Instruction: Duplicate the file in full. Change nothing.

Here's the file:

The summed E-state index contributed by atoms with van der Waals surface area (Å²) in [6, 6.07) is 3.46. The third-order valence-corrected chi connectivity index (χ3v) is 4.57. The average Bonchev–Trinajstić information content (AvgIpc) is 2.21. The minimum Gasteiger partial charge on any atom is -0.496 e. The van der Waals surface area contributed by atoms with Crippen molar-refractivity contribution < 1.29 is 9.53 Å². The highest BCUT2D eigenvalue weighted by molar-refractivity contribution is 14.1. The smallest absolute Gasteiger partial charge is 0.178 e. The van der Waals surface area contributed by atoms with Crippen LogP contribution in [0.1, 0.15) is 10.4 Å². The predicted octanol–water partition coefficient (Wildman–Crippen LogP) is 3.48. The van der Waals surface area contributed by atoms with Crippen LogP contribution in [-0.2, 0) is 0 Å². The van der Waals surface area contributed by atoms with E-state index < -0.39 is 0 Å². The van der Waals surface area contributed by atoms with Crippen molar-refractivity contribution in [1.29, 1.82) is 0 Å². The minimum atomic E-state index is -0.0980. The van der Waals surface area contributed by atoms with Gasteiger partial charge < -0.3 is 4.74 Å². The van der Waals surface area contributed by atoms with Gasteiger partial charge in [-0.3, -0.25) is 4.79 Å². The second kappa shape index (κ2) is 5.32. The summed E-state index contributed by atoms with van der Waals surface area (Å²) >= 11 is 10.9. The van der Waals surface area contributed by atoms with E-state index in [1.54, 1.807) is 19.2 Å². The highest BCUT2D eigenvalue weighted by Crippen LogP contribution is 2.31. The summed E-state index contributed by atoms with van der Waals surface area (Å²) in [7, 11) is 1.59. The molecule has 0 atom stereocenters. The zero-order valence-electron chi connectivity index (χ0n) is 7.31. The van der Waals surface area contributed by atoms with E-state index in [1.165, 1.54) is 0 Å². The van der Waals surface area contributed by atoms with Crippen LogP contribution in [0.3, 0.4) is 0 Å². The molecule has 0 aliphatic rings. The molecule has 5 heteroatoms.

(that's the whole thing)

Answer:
The summed E-state index contributed by atoms with van der Waals surface area (Å²) in [6, 6.07) is 3.46. The third-order valence-corrected chi connectivity index (χ3v) is 4.57. The average Bonchev–Trinajstić information content (AvgIpc) is 2.21. The minimum Gasteiger partial charge on any atom is -0.496 e. The van der Waals surface area contributed by atoms with Crippen molar-refractivity contribution < 1.29 is 9.53 Å². The highest BCUT2D eigenvalue weighted by molar-refractivity contribution is 14.1. The smallest absolute Gasteiger partial charge is 0.178 e. The van der Waals surface area contributed by atoms with Crippen LogP contribution in [0.1, 0.15) is 10.4 Å². The predicted octanol–water partition coefficient (Wildman–Crippen LogP) is 3.48. The van der Waals surface area contributed by atoms with Crippen LogP contribution in [-0.2, 0) is 0 Å². The van der Waals surface area contributed by atoms with E-state index < -0.39 is 0 Å². The van der Waals surface area contributed by atoms with Crippen molar-refractivity contribution in [1.29, 1.82) is 0 Å². The minimum atomic E-state index is -0.0980. The van der Waals surface area contributed by atoms with Gasteiger partial charge < -0.3 is 4.74 Å². The van der Waals surface area contributed by atoms with Gasteiger partial charge in [-0.3, -0.25) is 4.79 Å². The second kappa shape index (κ2) is 5.32. The summed E-state index contributed by atoms with van der Waals surface area (Å²) >= 11 is 10.9. The van der Waals surface area contributed by atoms with E-state index in [1.54, 1.807) is 19.2 Å². The highest BCUT2D eigenvalue weighted by Crippen LogP contribution is 2.31. The summed E-state index contributed by atoms with van der Waals surface area (Å²) in [7, 11) is 1.59. The molecule has 0 atom stereocenters. The zero-order valence-electron chi connectivity index (χ0n) is 7.31. The van der Waals surface area contributed by atoms with E-state index in [1.165, 1.54) is 0 Å². The van der Waals surface area contributed by atoms with Crippen LogP contribution in [0.3, 0.4) is 0 Å². The molecule has 0 aliphatic rings. The molecule has 5 heteroatoms.